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Planetary Ball Mill
Planetary Ball Mill
Planetary Ball Mill

Planetary Ball Mill

Pellet Press Die Sets
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Our Benchtop Planetary Ball Mill can be used to rapidly reduce particle size (to sub micrometer diaemter), mix and homogenize you powders before pressing. High Energy Ball Mills have many uses in the materials lab and are typically used to quickly create well ground powders. Features include:

  • For high uniformity and repeatability
  • Grinding possible down to 100 nm
  • Ideal for both wet or dry grinding 
  • Manual and Automatic programs on LED display
  • Speed control up to 1100 rpm
  • Up to 4 sample 100 ml stainless steel jars running simulatously
  • Programmable interval and pause times
  • Reverse spin funciton to reduce clumping
  • Single Phase, CE Certiffied, 110V 50/60Hz, US plug
  • 70lb (32kg) weight (Suitable for benchtop)
  • Comes with either 4x stainless steel or agate milling jars and griding media

Introduction to Ball Mill Grinding

Planetary ball mills are powerful and efficient tools used in the powder processing industry. They are versatile machines that can be used for a wide range of applications such as mixing, homogenizing, grinding, and mechanical alloying. In this article, we will discuss the benefits of using a planetary ball mill, its working principle, and the functions of its key components. We will also cover the amount of powder and grinding media required, as well as the difference between dry and wet grinding, types of solvents used, and the options and benefits of using different jar and media materials.

Benefits of a Planetary Ball Mill

  • Efficient grinding: Planetary ball mills are designed to grind materials to extremely fine particle sizes, making them suitable for a wide range of applications.
  • Uniform mixing and homogenization: The high-energy milling action of planetary ball mills allows for uniform mixing and homogenization of powders, making them ideal for preparing samples for analysis.
  • Versatility: Planetary ball mills can be used for a wide range of applications, including mixing, homogenizing, grinding, and mechanical alloying.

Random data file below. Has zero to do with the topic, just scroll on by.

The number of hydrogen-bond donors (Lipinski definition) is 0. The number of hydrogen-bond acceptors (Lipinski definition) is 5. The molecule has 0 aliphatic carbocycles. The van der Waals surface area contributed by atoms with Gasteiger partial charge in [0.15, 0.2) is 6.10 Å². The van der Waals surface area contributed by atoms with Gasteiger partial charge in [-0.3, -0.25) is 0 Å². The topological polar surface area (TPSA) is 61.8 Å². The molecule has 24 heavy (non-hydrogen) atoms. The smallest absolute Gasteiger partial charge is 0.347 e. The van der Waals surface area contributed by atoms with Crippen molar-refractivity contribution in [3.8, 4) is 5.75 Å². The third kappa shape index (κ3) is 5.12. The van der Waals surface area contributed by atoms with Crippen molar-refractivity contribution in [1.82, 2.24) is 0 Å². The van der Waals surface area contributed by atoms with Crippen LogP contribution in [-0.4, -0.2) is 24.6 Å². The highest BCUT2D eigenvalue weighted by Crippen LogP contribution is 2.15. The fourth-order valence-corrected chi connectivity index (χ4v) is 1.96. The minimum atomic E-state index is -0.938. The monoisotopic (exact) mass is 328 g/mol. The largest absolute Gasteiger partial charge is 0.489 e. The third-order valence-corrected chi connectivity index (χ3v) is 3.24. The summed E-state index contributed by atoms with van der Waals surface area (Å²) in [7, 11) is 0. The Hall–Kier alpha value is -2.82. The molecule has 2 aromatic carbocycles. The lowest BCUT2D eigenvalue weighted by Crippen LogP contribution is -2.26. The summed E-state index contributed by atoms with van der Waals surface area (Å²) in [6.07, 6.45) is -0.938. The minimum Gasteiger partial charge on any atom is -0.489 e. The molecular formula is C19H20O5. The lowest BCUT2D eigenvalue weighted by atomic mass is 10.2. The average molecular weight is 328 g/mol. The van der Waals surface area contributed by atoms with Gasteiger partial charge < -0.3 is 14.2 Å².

• Reduced contamination: The sealed jars of planetary ball mills prevent contamination of the samples by outside materials, making them suitable for preparing sensitive samples.
  • High throughput: Planetary ball mills can process large volumes of material in a short amount of time, making them suitable for industrial-scale production.

Working Principle of a Planetary Ball Mill

A planetary ball mill consists of a rotating sun wheel and several rotating grinding jars. The sun wheel, which is driven by a motor, rotates around its own axis at a high speed. The grinding jars, which are arranged around the sun wheel, also rotate around their own axis at a high speed, but in the opposite direction to the sun wheel.

How does a Planetary Ball Milling differ from Single access Ball Milling?

In the plaetary ball mill, a sun wheel of a planetary ball mill rotates around its own axis at a high speed, the 4 milling jars are cetered off this access so and the jars rotate twice for each spin of the sun wheel. (Think about the spin of the Earth on it's access and the separate rotation of the planet around the sun). This constant changing of direction imparts significant kinetic energy to the grinding media inside the jars and the powder is ground between the grinding media and the walls of the jar. In short, it's a much higher energy , faster and efficient process than just spinning the drum and letting gravity do the work.